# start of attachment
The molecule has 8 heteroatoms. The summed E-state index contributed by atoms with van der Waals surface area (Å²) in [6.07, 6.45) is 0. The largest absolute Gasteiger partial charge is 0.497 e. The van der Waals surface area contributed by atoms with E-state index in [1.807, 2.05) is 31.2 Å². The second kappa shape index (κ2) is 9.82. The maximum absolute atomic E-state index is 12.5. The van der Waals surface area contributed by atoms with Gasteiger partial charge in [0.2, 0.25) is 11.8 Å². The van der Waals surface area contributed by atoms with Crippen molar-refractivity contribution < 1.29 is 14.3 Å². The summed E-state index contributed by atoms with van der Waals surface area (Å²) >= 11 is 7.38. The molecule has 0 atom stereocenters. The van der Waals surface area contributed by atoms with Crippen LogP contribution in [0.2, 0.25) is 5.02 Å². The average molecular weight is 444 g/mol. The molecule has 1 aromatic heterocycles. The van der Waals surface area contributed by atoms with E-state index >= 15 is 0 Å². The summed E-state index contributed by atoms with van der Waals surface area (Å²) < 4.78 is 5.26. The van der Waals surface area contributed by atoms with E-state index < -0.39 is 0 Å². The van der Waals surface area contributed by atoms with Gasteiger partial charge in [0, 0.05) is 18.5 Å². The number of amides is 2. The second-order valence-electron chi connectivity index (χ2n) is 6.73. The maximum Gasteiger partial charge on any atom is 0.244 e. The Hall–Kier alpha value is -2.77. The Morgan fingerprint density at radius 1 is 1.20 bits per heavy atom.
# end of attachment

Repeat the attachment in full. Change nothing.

The molecule has 8 heteroatoms. The summed E-state index contributed by atoms with van der Waals surface area (Å²) in [6.07, 6.45) is 0. The largest absolute Gasteiger partial charge is 0.497 e. The van der Waals surface area contributed by atoms with E-state index in [1.807, 2.05) is 31.2 Å². The second kappa shape index (κ2) is 9.82. The maximum absolute atomic E-state index is 12.5. The van der Waals surface area contributed by atoms with Gasteiger partial charge in [0.2, 0.25) is 11.8 Å². The van der Waals surface area contributed by atoms with Crippen molar-refractivity contribution < 1.29 is 14.3 Å². The summed E-state index contributed by atoms with van der Waals surface area (Å²) >= 11 is 7.38. The molecule has 0 atom stereocenters. The van der Waals surface area contributed by atoms with Crippen LogP contribution in [0.2, 0.25) is 5.02 Å². The average molecular weight is 444 g/mol. The molecule has 1 aromatic heterocycles. The van der Waals surface area contributed by atoms with E-state index >= 15 is 0 Å². The summed E-state index contributed by atoms with van der Waals surface area (Å²) < 4.78 is 5.26. The van der Waals surface area contributed by atoms with E-state index < -0.39 is 0 Å². The van der Waals surface area contributed by atoms with Gasteiger partial charge in [0, 0.05) is 18.5 Å². The number of amides is 2. The second-order valence-electron chi connectivity index (χ2n) is 6.73. The maximum Gasteiger partial charge on any atom is 0.244 e. The Hall–Kier alpha value is -2.77. The Morgan fingerprint density at radius 1 is 1.20 bits per heavy atom.